Binghamton Data Breach Threatens CISO's Position

The discovery of documents with students' personally identifying information stored in an unlocked room has launched protests against the university's chief information security officer.

Thomas Claburn, Editor at Large, Enterprise Mobility

March 17, 2009

3 Min Read

Students at Binghamton University in New York are circulating a petition to remove the university's chief information security officer following the discovery of boxes full of documents listing personal information of students and parents in an unlocked storage room.

The existence of the unsecured documents was discovered March 6 by a reporter working for student radio station WHRW and disclosed on March 9. For that investigative work, the student reporter could face criminal charges.

Binghamton University has had other recent problems with information security. In the past year, according to an article written by Robert Glass, the WHRW news director, university employees accidentally e-mailed the Social Security numbers of 338 students to another group of 200 students, sent the personal information of exchange students -- passport scans and birth certificates -- to student groups, and disposed of information about more than 70 former graduate students in trash bins atop a pile of shredded documents.

Those breaches led the university to create an information security council, with a full-time information security officer, to prevent further incidents, according to Glass.

Glass did not immediately respond to a request for comment.

A University spokeswoman characterized the hiring of Terry Dylewski as the university's chief information security officer as a reflection of the school's ongoing concern about information security rather than a response to past breaches.

Asked about the status of the students' petition to remove Dylewski, as reported by Broome County Fox affiliate WICZ TV, she said that question should be directed to the students.

The spokeswoman said the university is treating the incident as a possible crime and that a criminal investigation is ongoing. She said it is important to note that the storage area where the records were discovered is not a public space and that entry can only be gained by climbing onto a maintenance catwalk.

According to Glass' report, the door leading to the storage area had its latch held open with tape.

The spokeswoman was unable to provide information about whether the reporter who discovered the unlocked storage room would be charged with a crime such as trespassing. She said that depends on the outcome of the investigation.

A call to Broome County District Attorney Gerald Mollen seeking comment was not immediately returned.

According to Glass, quantifying the extent of the potential records exposure remains difficult. "Binghamton University has a yearly enrollment of roughly fourteen thousand people," he wrote. "If the information inside the room pertained only to the current students enrolled and their parents that would mean the story would [affect], roughly, forty-two thousand people. However, because the information goes back at least ten years, if not more, the potential number of people [affected] lies well in the hundred thousands."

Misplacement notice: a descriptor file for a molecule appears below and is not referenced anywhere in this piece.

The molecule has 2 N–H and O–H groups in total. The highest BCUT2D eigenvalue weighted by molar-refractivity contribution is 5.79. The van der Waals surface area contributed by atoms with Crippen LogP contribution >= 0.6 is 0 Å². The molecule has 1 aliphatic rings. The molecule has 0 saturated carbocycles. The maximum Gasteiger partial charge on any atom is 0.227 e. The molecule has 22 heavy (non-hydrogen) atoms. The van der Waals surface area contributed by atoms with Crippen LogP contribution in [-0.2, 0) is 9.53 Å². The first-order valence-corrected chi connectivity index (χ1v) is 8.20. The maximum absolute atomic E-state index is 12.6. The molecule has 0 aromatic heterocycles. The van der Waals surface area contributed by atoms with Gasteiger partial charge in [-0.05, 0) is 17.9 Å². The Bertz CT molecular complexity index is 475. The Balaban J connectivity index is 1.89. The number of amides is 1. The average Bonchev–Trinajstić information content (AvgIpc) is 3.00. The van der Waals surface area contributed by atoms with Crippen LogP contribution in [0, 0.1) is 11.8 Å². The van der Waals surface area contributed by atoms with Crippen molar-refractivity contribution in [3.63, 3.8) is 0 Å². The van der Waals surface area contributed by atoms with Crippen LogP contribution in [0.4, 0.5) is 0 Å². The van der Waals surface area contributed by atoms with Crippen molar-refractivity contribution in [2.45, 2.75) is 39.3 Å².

Glass' account of the incident includes a handful of pictures documenting the accessible records.

The university spokeswoman said she had no information at this time about whether any of those records had been used for identity theft.

A recent report, "Breaches in the Academia Sector," by John Correlli of JMC Privacy Consulting Group, noted that from 2005 through 2007, there were 277 publicly reported breaches at colleges and universities in the United States. Eighty-nine of those incidents followed from unauthorized access, 45 came from accidental online exposure, and 37 were the result of a laptop theft.

And of the 263 reported privacy data breaches in the United States in 2008, about one-third (76) occurred at colleges and universities.

"As a direct consequence of an open environment, lack of comprehensive risk assessment oversight, outdated use of Social Security numbers as identifiers, and slow, and/or non-effective reaction to the latest security risks, unauthorized access rests atop of the list of privacy data breaches in the academic sector," the report said.

About the Author(s)

Thomas Claburn

Editor at Large, Enterprise Mobility

Thomas Claburn has been writing about business and technology since 1996, for publications such as New Architect, PC Computing, InformationWeek, Salon, Wired, and Ziff Davis Smart Business. Before that, he worked in film and television, having earned a not particularly useful master's degree in film production. He wrote the original treatment for 3DO's Killing Time, a short story that appeared in On Spec, and the screenplay for an independent film called The Hanged Man, which he would later direct. He's the author of a science fiction novel, Reflecting Fires, and a sadly neglected blog, Lot 49. His iPhone game, Blocfall, is available through the iTunes App Store. His wife is a talented jazz singer; he does not sing, which is for the best.

Keep up with the latest cybersecurity threats, newly discovered vulnerabilities, data breach information, and emerging trends. Delivered daily or weekly right to your email inbox.

You May Also Like

More Insights